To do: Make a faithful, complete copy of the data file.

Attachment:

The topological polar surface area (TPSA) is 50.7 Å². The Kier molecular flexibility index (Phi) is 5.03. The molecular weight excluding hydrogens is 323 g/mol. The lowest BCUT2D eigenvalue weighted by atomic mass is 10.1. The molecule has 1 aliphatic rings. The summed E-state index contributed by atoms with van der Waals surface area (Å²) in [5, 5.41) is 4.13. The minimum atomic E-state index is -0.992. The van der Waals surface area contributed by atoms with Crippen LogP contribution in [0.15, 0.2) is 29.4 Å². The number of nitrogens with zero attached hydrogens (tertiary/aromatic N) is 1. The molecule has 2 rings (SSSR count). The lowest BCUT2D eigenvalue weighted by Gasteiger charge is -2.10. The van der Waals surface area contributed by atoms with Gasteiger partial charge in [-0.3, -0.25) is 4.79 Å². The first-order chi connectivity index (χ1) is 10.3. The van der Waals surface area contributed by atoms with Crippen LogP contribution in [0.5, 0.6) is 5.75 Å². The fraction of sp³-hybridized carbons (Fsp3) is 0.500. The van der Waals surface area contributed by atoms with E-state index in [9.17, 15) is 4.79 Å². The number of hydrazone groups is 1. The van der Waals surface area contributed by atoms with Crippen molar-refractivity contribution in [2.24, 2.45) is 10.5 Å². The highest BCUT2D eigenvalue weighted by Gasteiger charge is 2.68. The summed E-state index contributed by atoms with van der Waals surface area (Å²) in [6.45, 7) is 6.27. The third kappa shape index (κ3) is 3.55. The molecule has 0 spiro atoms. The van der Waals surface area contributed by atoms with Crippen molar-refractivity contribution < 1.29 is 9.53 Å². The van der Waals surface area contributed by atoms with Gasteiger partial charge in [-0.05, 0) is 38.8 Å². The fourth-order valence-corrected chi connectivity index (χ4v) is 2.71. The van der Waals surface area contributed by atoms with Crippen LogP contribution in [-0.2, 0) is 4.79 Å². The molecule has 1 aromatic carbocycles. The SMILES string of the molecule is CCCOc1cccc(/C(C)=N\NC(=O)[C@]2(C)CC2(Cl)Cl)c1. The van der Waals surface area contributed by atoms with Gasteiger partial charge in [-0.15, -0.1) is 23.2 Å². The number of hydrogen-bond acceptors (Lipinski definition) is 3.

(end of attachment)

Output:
The topological polar surface area (TPSA) is 50.7 Å². The Kier molecular flexibility index (Phi) is 5.03. The molecular weight excluding hydrogens is 323 g/mol. The lowest BCUT2D eigenvalue weighted by atomic mass is 10.1. The molecule has 1 aliphatic rings. The summed E-state index contributed by atoms with van der Waals surface area (Å²) in [5, 5.41) is 4.13. The minimum atomic E-state index is -0.992. The van der Waals surface area contributed by atoms with Crippen LogP contribution in [0.15, 0.2) is 29.4 Å². The number of nitrogens with zero attached hydrogens (tertiary/aromatic N) is 1. The molecule has 2 rings (SSSR count). The lowest BCUT2D eigenvalue weighted by Gasteiger charge is -2.10. The van der Waals surface area contributed by atoms with Gasteiger partial charge in [-0.3, -0.25) is 4.79 Å². The first-order chi connectivity index (χ1) is 10.3. The van der Waals surface area contributed by atoms with Crippen LogP contribution in [0.5, 0.6) is 5.75 Å². The fraction of sp³-hybridized carbons (Fsp3) is 0.500. The van der Waals surface area contributed by atoms with E-state index in [9.17, 15) is 4.79 Å². The number of hydrazone groups is 1. The van der Waals surface area contributed by atoms with Crippen molar-refractivity contribution in [2.24, 2.45) is 10.5 Å². The highest BCUT2D eigenvalue weighted by Gasteiger charge is 2.68. The summed E-state index contributed by atoms with van der Waals surface area (Å²) in [6.45, 7) is 6.27. The third kappa shape index (κ3) is 3.55. The molecule has 0 spiro atoms. The van der Waals surface area contributed by atoms with Crippen molar-refractivity contribution < 1.29 is 9.53 Å². The van der Waals surface area contributed by atoms with Gasteiger partial charge in [-0.05, 0) is 38.8 Å². The fourth-order valence-corrected chi connectivity index (χ4v) is 2.71. The van der Waals surface area contributed by atoms with Crippen LogP contribution in [-0.2, 0) is 4.79 Å². The molecule has 1 aromatic carbocycles. The SMILES string of the molecule is CCCOc1cccc(/C(C)=N\NC(=O)[C@]2(C)CC2(Cl)Cl)c1. The van der Waals surface area contributed by atoms with Gasteiger partial charge in [-0.15, -0.1) is 23.2 Å². The number of hydrogen-bond acceptors (Lipinski definition) is 3.